Helicopter parenting your kids to Harvard
Parents will know that as soon as the their child is born, they subconsciously plan their child’s path to Harvard, MIT, Oxford, Cambridge or one of the other top universities. The thinking goes that by attending a top university, a world of opportunities will open up especially in the jobs market.
Earnings data shows that people who attended an Ivy League university eventually earn an average $70,000 compared to non-Ivy leaguers who earn $35,000. The question is whether the top university transformsthe student into the higher earner or would the student have become a higher earner anyway?
Application not attendance to Ivy League matters
A bunch of Princeton academics looked into this and found a surprising conclusion. They tracked the earnings of people who attended a top US university, and as expected they did find that attendance was associated with higher earnings. On the surface then, the top university did enhance one’s earning power. But they added a twist to their study.
They looked at a measure of the students own sense of their ability. They did this by looking at which universities the student applied to. So someone who applied to top universities (Harvard, MIT etc) perceived themselves to be of high ability. By incorporating this factor, they found that students with similar high-school (SAT) scores and the mere fact of applying to a top university was all that determined subsequent earnings. Even if they were rejected by the Ivy League, they would still earn the same as someone who was accepted.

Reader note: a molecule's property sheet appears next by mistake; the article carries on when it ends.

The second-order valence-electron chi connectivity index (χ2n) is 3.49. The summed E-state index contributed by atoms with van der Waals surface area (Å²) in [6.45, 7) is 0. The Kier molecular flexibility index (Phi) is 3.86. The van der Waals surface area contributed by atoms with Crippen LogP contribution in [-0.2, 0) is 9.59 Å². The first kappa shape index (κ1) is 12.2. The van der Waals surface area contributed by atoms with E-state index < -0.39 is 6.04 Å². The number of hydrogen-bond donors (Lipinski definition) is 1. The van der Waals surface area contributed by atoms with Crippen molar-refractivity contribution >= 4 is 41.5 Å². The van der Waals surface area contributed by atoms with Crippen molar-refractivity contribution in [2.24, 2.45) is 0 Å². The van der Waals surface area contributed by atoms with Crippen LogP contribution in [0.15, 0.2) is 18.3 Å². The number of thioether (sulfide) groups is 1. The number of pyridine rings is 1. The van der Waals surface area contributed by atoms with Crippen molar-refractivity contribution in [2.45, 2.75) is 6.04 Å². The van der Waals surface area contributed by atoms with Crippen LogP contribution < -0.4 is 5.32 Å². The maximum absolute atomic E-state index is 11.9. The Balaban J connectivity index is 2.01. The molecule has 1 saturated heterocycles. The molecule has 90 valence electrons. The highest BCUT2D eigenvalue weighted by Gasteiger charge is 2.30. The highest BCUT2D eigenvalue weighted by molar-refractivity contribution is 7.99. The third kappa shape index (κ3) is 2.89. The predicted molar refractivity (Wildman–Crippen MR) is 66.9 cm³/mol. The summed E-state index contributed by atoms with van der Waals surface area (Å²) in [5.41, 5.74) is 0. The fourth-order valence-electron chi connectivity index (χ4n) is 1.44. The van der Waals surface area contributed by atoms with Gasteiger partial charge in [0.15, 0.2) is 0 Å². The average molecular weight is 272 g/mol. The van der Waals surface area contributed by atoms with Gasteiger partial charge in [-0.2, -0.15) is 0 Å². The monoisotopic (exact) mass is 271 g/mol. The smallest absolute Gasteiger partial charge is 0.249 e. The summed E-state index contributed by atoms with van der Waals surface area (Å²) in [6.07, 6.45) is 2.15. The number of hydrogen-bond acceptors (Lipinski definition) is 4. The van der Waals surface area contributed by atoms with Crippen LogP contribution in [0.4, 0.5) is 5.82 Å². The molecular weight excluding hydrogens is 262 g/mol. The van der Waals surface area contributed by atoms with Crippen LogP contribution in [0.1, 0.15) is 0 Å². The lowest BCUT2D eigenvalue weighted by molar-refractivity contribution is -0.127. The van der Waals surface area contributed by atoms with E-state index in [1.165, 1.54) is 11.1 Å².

Performance plus motivation
So high school results are important to measure academic skill, but university or more specifically the choice of universities is a measure of motivation. And it is this combination of performance (SAT scores, A-Levels) and motivation (university applications) that determines earnings success. It doesn’t matter then whether one attended the top university or not. This doesn’t mean that you should force your kids to apply, but rather one needs to instil in them a drive and motivation for success.
The big caveat in their work was that people from ethnic minority backgrounds or with parents who have little education did benefit from attending the top university. It seems the access to new networks made a difference to these demographics.
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